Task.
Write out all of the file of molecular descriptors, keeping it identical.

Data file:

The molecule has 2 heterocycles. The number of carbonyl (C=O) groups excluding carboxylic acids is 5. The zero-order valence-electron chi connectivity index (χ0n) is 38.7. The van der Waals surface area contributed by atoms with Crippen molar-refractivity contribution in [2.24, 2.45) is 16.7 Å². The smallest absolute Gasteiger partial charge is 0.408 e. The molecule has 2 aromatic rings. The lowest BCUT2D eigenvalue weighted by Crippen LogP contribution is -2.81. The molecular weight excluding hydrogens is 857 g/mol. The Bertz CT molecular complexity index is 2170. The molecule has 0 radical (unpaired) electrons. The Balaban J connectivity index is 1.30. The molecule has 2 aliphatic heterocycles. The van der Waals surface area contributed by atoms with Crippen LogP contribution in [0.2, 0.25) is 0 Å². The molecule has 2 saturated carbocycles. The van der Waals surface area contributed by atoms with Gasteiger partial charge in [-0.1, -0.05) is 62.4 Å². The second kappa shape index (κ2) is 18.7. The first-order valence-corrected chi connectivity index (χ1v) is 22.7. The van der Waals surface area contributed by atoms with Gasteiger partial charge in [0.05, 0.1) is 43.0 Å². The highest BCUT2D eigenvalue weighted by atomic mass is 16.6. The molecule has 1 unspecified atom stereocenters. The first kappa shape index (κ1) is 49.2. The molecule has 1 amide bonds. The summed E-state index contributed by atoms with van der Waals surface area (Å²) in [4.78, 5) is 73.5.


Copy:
The molecule has 2 heterocycles. The number of carbonyl (C=O) groups excluding carboxylic acids is 5. The zero-order valence-electron chi connectivity index (χ0n) is 38.7. The van der Waals surface area contributed by atoms with Crippen molar-refractivity contribution in [2.24, 2.45) is 16.7 Å². The smallest absolute Gasteiger partial charge is 0.408 e. The molecule has 2 aromatic rings. The lowest BCUT2D eigenvalue weighted by Crippen LogP contribution is -2.81. The molecular weight excluding hydrogens is 857 g/mol. The Bertz CT molecular complexity index is 2170. The molecule has 0 radical (unpaired) electrons. The Balaban J connectivity index is 1.30. The molecule has 2 aliphatic heterocycles. The van der Waals surface area contributed by atoms with Crippen LogP contribution in [0.2, 0.25) is 0 Å². The molecule has 2 saturated carbocycles. The van der Waals surface area contributed by atoms with Gasteiger partial charge in [-0.1, -0.05) is 62.4 Å². The second kappa shape index (κ2) is 18.7. The first-order valence-corrected chi connectivity index (χ1v) is 22.7. The van der Waals surface area contributed by atoms with Gasteiger partial charge in [0.05, 0.1) is 43.0 Å². The highest BCUT2D eigenvalue weighted by atomic mass is 16.6. The molecule has 1 unspecified atom stereocenters. The first kappa shape index (κ1) is 49.2. The molecule has 1 amide bonds. The summed E-state index contributed by atoms with van der Waals surface area (Å²) in [4.78, 5) is 73.5.